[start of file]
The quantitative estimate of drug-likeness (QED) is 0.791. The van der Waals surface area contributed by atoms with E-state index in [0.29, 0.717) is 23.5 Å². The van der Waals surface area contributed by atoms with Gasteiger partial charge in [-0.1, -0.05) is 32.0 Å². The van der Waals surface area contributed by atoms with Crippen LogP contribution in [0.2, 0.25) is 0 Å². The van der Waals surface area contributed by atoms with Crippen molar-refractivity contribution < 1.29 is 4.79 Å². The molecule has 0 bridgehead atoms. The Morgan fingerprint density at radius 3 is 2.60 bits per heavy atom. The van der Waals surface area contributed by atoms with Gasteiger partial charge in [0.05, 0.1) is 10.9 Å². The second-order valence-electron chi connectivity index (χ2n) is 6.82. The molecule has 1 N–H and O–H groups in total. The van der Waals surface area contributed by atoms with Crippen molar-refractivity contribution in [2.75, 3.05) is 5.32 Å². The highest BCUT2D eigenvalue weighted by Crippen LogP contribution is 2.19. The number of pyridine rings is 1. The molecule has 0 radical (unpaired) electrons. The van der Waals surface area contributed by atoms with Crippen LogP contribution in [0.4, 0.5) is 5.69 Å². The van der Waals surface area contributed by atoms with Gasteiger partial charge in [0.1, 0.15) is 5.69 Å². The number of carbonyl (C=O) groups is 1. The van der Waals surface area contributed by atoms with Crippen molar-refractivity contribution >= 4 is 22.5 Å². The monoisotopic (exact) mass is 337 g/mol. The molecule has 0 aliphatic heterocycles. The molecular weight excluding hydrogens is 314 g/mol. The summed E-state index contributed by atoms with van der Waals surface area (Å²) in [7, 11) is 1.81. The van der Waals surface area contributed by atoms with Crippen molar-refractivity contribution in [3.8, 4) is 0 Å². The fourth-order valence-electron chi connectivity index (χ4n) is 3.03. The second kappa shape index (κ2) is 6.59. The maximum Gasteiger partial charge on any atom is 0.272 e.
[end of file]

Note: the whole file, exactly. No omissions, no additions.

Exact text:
The quantitative estimate of drug-likeness (QED) is 0.791. The van der Waals surface area contributed by atoms with E-state index in [0.29, 0.717) is 23.5 Å². The van der Waals surface area contributed by atoms with Gasteiger partial charge in [-0.1, -0.05) is 32.0 Å². The van der Waals surface area contributed by atoms with Crippen LogP contribution in [0.2, 0.25) is 0 Å². The van der Waals surface area contributed by atoms with Crippen molar-refractivity contribution < 1.29 is 4.79 Å². The molecule has 0 bridgehead atoms. The Morgan fingerprint density at radius 3 is 2.60 bits per heavy atom. The van der Waals surface area contributed by atoms with Gasteiger partial charge in [0.05, 0.1) is 10.9 Å². The second-order valence-electron chi connectivity index (χ2n) is 6.82. The molecule has 1 N–H and O–H groups in total. The van der Waals surface area contributed by atoms with Crippen molar-refractivity contribution in [2.75, 3.05) is 5.32 Å². The highest BCUT2D eigenvalue weighted by Crippen LogP contribution is 2.19. The number of pyridine rings is 1. The molecule has 0 radical (unpaired) electrons. The van der Waals surface area contributed by atoms with Crippen LogP contribution in [0.4, 0.5) is 5.69 Å². The van der Waals surface area contributed by atoms with Gasteiger partial charge in [0.1, 0.15) is 5.69 Å². The number of carbonyl (C=O) groups is 1. The van der Waals surface area contributed by atoms with Crippen molar-refractivity contribution >= 4 is 22.5 Å². The monoisotopic (exact) mass is 337 g/mol. The molecule has 0 aliphatic heterocycles. The molecular weight excluding hydrogens is 314 g/mol. The summed E-state index contributed by atoms with van der Waals surface area (Å²) in [7, 11) is 1.81. The van der Waals surface area contributed by atoms with Crippen molar-refractivity contribution in [3.8, 4) is 0 Å². The fourth-order valence-electron chi connectivity index (χ4n) is 3.03. The second kappa shape index (κ2) is 6.59. The maximum Gasteiger partial charge on any atom is 0.272 e.